We ended up in the middle of a Captain to Captain argument over why he was wearing awards and devices that were not listed in his record jacket. When called on the carpet about the Wings, he made up some excuse about how he used to fly with the A-4 Squadron and the C.O. said “if this guy is going to fly with us, put a pair of wings on his chest.” Scott corrected him and said, “Tom, you only rate these wings if you attended the school, not because the CO said to put a pair of wings on your chest. Also what about this Navy Comm, it’s not in here anywhere.” That is when Tom basically kicked us out of his room. We never saw him wear the Observer Wings again or some of the medals that were in the photo.


A year later, we were having a real I.G. inspection at our Squadron and we were all required to wear different uniforms for an inspection down in the hanger bay. Tom was wearing his Dress Blues, me in my Green Alfa’s, Tony in his Dress Whites, etc. As we were waiting for our turn to assemble down stairs, I made a snide remark about how Tom’s chest was lacking all of the medals we had seen before. Tom didn’t say anything or reply, he looked at the female Warrant Officer who was in charge of S-1 and excused himself. Two days later I was called into the CO’s office and he began to ask me all sorts of questions. Basically Tom had told the W.O. that I hated him so much that I had altered his awards page removing his medals. I was shocked and speechless at what he was implying. The CO was serious as I was read my rights under the UCMJ. I begin to describe the different events over the past year and a half dealing with this psychopath and told him to call Captain Babor up to his office to back up my half of the stories. Scott was around that day and when called into the CO’s office, backed up everything I said telling him how he personally had looked over Tom’s OQR that day in Little Rock and there were no awards there that he claimed he had plus his wearing of the Observer Wings all through flight school. More things started to come out on this Officer as the different pieces of the puzzle were examined. He ended up being transferred to another Squadron and put into a minor job and eventually he got out of the Corps not long after.



Now picture this, a few years ago, I’m standing at the gate at a major airport, pulling up paperwork for the flight when this gentleman comes up to me and says ” I noticed the Marine Pin on your tie, I was in the Army in VN. I normally don’t bring this up, but I’m a Medal of Honor winner and I only say this because sometimes folks will upgrade me to first class.” I chatted with him and gave him the respect of being someone who might be who he claims. I then called my buddy Parker Perkins, a stock broker and who is on the computer 24/7  and asked him to look this guy up for me (thought it was my Mom who has helped out numerous other times, but this was indeed Parker this time). He couldn’t find him anywhere on the Medal of Honor site that lists every MOH citation that has been awarded in all the different services. I then went back to the lobby asked the guy are you talking about “The MOH??? The highest medal awarded?” He said yes and I told him that I couldn’t find his write up on the MOH site and that is when the BS started flowing…Oh it wouldn’t be there b/c I was Special Forces on a SECRET MISSION that is still classified to this day (sounds like he was a member of the “A-Team” T.V. show)… I thanked him and told him that it didn’t look like there would be room in first. That night I sent a letter to the FBI agent that was on the link for MOH website and told him what happened, gave the guys name and address/phone number (had the gate agent pull his record) He emailed back and said they would try to lure him to a VFW to give a speech type thing and how these posers love the attention, from there he would arrest him if he showed up and with a fake medal or claimed to have been awarded one.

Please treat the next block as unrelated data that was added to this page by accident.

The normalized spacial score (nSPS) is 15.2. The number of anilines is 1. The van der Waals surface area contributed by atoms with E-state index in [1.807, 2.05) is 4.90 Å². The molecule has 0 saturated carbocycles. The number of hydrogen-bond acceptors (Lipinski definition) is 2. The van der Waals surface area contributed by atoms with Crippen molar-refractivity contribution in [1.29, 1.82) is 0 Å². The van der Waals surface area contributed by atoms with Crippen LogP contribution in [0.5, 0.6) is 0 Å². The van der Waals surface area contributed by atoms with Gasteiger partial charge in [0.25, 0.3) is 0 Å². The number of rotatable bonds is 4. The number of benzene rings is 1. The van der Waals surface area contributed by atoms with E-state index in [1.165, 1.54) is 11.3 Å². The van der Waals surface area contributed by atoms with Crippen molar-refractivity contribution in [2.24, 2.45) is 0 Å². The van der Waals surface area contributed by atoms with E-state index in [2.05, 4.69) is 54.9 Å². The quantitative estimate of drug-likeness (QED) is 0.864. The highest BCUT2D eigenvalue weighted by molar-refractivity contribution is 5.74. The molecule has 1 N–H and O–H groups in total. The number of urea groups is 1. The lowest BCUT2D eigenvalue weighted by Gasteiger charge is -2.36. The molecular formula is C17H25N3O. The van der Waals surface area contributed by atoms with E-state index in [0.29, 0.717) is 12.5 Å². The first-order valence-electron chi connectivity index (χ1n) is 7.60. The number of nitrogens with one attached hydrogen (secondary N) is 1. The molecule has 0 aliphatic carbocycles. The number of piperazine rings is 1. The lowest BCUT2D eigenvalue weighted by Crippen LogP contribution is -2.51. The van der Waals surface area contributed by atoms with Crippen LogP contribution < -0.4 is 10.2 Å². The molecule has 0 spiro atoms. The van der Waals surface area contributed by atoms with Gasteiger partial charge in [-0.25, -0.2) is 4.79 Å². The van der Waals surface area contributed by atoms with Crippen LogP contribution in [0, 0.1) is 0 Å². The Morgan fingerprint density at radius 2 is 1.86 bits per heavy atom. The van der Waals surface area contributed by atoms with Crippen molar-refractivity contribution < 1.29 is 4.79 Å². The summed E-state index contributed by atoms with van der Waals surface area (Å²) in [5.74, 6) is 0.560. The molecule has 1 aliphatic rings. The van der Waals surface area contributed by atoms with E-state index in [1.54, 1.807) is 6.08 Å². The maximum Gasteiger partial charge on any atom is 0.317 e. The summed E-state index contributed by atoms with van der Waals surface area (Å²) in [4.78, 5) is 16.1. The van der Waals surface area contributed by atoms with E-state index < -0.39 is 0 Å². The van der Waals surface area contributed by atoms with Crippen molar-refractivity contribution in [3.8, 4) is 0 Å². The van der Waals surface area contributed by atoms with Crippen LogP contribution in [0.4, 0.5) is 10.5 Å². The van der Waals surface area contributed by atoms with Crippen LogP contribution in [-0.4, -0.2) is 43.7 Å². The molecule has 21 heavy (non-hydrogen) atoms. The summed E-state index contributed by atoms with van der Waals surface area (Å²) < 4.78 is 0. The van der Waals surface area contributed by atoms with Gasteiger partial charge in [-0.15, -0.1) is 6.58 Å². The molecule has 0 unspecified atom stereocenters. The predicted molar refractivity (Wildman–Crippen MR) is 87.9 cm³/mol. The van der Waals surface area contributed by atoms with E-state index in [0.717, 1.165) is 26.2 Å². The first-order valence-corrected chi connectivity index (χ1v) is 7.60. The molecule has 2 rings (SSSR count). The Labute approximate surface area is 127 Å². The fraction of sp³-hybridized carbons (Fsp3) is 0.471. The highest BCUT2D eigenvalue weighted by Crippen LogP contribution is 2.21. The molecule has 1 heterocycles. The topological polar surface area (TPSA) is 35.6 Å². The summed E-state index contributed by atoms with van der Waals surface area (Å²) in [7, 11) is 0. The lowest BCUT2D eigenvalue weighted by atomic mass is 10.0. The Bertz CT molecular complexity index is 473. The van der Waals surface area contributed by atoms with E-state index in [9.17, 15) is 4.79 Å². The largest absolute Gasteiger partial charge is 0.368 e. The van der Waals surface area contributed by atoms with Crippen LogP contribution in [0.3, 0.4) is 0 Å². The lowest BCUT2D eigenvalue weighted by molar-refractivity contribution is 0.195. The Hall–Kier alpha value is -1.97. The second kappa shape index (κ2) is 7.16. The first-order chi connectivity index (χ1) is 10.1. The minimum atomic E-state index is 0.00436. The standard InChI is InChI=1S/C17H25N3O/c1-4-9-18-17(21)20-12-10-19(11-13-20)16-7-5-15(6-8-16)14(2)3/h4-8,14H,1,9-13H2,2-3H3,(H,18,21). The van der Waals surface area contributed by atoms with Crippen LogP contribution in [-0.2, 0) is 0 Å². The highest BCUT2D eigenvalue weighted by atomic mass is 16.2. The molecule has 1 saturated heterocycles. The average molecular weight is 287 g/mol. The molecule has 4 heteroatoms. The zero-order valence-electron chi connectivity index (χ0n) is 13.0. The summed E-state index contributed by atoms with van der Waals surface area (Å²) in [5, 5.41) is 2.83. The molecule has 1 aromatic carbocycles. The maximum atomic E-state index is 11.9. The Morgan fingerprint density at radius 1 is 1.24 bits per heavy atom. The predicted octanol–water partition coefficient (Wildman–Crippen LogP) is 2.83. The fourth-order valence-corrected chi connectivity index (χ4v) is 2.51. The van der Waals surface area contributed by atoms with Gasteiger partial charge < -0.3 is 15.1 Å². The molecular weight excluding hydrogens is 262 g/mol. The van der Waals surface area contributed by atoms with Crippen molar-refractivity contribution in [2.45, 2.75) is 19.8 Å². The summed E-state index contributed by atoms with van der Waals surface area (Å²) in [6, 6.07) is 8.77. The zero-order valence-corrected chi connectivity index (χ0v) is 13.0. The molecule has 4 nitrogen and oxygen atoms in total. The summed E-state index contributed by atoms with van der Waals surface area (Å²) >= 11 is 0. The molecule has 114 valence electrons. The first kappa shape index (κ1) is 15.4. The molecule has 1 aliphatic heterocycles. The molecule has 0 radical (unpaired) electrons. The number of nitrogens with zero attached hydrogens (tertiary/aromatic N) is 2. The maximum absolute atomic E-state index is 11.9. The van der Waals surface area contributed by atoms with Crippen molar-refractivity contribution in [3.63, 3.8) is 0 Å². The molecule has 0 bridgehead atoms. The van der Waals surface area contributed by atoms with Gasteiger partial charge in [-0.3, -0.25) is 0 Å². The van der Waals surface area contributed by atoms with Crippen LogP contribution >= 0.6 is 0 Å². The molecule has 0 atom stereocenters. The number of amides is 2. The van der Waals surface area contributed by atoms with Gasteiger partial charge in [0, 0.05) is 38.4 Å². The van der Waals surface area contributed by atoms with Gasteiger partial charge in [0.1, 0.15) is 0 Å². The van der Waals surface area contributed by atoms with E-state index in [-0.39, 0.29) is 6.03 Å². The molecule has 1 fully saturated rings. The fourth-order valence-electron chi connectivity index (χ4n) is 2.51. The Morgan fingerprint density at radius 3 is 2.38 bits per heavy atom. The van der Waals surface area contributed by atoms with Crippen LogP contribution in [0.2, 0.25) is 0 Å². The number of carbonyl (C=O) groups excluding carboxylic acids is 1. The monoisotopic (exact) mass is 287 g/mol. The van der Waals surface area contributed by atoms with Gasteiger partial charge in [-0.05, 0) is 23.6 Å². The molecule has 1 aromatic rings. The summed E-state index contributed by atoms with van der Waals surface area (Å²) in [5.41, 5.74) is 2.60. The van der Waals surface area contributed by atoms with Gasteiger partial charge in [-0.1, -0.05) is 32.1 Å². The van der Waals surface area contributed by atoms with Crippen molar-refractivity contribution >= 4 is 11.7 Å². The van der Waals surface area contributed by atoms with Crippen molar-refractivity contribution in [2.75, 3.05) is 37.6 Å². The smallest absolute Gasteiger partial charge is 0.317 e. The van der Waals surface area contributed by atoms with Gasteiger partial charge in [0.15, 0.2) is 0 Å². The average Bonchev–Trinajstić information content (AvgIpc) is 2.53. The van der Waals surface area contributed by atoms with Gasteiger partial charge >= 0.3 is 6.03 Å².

The men who sacrificed everything during their time in service and earned their medals are reluctant hero’s and will be the most humble men you will have ever met. The Posers who steal this honor for their own self serving honor need to be thrown in jail. So in the course of your travels, watch out for the guy pitching these false claims because in this day and age of support for the troops, there are a few bad apples (Military and non-Military) that are taking advantage of the kindness of everyday good hearted Americans. If you have any questions, feel free to contact me or other Mil bloggers, they can do some digging and find out if there is some grain of truth in what the person is saying and who to contact in your local area.

Semper Fi,


Tags: , ,